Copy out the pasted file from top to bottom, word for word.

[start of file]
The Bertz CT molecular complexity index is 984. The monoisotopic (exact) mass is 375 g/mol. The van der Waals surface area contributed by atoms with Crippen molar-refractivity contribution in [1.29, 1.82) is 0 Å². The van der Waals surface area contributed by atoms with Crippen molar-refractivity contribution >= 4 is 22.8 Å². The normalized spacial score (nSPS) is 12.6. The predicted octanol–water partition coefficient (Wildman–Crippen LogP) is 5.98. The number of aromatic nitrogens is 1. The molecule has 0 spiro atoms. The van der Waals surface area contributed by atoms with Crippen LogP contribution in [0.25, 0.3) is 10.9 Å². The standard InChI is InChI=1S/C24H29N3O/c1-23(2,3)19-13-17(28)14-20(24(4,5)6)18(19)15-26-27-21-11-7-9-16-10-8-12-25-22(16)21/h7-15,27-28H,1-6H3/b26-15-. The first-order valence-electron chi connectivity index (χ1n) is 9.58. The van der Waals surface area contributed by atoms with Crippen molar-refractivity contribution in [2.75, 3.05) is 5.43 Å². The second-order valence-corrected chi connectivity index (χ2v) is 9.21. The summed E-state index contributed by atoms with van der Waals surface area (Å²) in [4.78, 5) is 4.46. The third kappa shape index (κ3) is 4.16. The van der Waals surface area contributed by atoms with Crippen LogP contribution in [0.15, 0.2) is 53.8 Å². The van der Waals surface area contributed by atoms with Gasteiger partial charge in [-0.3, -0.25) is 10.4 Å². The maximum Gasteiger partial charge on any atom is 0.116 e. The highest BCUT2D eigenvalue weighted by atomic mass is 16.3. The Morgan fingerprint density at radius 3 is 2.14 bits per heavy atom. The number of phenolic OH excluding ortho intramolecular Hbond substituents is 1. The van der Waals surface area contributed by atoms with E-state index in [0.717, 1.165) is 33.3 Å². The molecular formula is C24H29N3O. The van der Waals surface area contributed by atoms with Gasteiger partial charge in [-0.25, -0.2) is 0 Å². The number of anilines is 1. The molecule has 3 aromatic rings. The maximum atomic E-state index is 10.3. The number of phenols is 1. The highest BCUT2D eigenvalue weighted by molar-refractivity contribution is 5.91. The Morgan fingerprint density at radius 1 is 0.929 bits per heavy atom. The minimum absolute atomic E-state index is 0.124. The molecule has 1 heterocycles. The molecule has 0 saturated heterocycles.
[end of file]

The Bertz CT molecular complexity index is 984. The monoisotopic (exact) mass is 375 g/mol. The van der Waals surface area contributed by atoms with Crippen molar-refractivity contribution in [1.29, 1.82) is 0 Å². The van der Waals surface area contributed by atoms with Crippen molar-refractivity contribution >= 4 is 22.8 Å². The normalized spacial score (nSPS) is 12.6. The predicted octanol–water partition coefficient (Wildman–Crippen LogP) is 5.98. The number of aromatic nitrogens is 1. The molecule has 0 spiro atoms. The van der Waals surface area contributed by atoms with Crippen LogP contribution in [0.25, 0.3) is 10.9 Å². The standard InChI is InChI=1S/C24H29N3O/c1-23(2,3)19-13-17(28)14-20(24(4,5)6)18(19)15-26-27-21-11-7-9-16-10-8-12-25-22(16)21/h7-15,27-28H,1-6H3/b26-15-. The first-order valence-electron chi connectivity index (χ1n) is 9.58. The van der Waals surface area contributed by atoms with Crippen molar-refractivity contribution in [2.75, 3.05) is 5.43 Å². The second-order valence-corrected chi connectivity index (χ2v) is 9.21. The summed E-state index contributed by atoms with van der Waals surface area (Å²) in [4.78, 5) is 4.46. The third kappa shape index (κ3) is 4.16. The van der Waals surface area contributed by atoms with Crippen LogP contribution in [0.15, 0.2) is 53.8 Å². The van der Waals surface area contributed by atoms with Gasteiger partial charge in [-0.3, -0.25) is 10.4 Å². The maximum Gasteiger partial charge on any atom is 0.116 e. The highest BCUT2D eigenvalue weighted by atomic mass is 16.3. The Morgan fingerprint density at radius 3 is 2.14 bits per heavy atom. The number of phenolic OH excluding ortho intramolecular Hbond substituents is 1. The van der Waals surface area contributed by atoms with E-state index in [0.717, 1.165) is 33.3 Å². The molecular formula is C24H29N3O. The van der Waals surface area contributed by atoms with Gasteiger partial charge in [-0.25, -0.2) is 0 Å². The number of anilines is 1. The molecule has 3 aromatic rings. The maximum atomic E-state index is 10.3. The number of phenols is 1. The highest BCUT2D eigenvalue weighted by molar-refractivity contribution is 5.91. The Morgan fingerprint density at radius 1 is 0.929 bits per heavy atom. The minimum absolute atomic E-state index is 0.124. The molecule has 1 heterocycles. The molecule has 0 saturated heterocycles.